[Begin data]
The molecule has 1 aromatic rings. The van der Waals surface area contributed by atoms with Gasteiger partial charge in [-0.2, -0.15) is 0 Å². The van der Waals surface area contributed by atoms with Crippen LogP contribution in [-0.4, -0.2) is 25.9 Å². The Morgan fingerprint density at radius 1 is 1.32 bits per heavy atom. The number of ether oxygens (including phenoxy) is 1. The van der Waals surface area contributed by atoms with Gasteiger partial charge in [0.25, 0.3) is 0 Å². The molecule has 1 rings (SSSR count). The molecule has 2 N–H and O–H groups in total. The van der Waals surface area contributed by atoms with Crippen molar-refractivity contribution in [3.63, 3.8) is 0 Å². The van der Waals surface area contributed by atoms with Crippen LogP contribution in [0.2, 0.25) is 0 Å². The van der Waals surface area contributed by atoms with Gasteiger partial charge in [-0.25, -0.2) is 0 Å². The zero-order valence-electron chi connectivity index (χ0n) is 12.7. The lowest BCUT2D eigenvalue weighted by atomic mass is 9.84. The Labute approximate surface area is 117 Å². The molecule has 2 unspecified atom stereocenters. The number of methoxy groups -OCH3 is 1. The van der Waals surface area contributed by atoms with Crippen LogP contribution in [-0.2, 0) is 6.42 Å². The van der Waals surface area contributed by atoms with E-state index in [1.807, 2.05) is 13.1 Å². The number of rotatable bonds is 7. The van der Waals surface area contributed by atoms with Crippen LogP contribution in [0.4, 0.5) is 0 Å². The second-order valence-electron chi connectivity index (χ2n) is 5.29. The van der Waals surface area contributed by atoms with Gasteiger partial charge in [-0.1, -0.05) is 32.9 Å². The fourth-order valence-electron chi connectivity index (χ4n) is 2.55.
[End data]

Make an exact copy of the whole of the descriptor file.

The molecule has 1 aromatic rings. The van der Waals surface area contributed by atoms with Gasteiger partial charge in [-0.2, -0.15) is 0 Å². The van der Waals surface area contributed by atoms with Crippen LogP contribution in [-0.4, -0.2) is 25.9 Å². The Morgan fingerprint density at radius 1 is 1.32 bits per heavy atom. The number of ether oxygens (including phenoxy) is 1. The van der Waals surface area contributed by atoms with Gasteiger partial charge in [0.25, 0.3) is 0 Å². The molecule has 1 rings (SSSR count). The molecule has 2 N–H and O–H groups in total. The van der Waals surface area contributed by atoms with Crippen molar-refractivity contribution in [3.63, 3.8) is 0 Å². The van der Waals surface area contributed by atoms with Crippen LogP contribution in [0.2, 0.25) is 0 Å². The van der Waals surface area contributed by atoms with Gasteiger partial charge in [-0.25, -0.2) is 0 Å². The zero-order valence-electron chi connectivity index (χ0n) is 12.7. The lowest BCUT2D eigenvalue weighted by atomic mass is 9.84. The Labute approximate surface area is 117 Å². The molecule has 2 unspecified atom stereocenters. The number of methoxy groups -OCH3 is 1. The van der Waals surface area contributed by atoms with Crippen LogP contribution in [-0.2, 0) is 6.42 Å². The van der Waals surface area contributed by atoms with E-state index in [1.807, 2.05) is 13.1 Å². The number of rotatable bonds is 7. The van der Waals surface area contributed by atoms with Crippen LogP contribution in [0.4, 0.5) is 0 Å². The second-order valence-electron chi connectivity index (χ2n) is 5.29. The van der Waals surface area contributed by atoms with Gasteiger partial charge in [-0.1, -0.05) is 32.9 Å². The fourth-order valence-electron chi connectivity index (χ4n) is 2.55.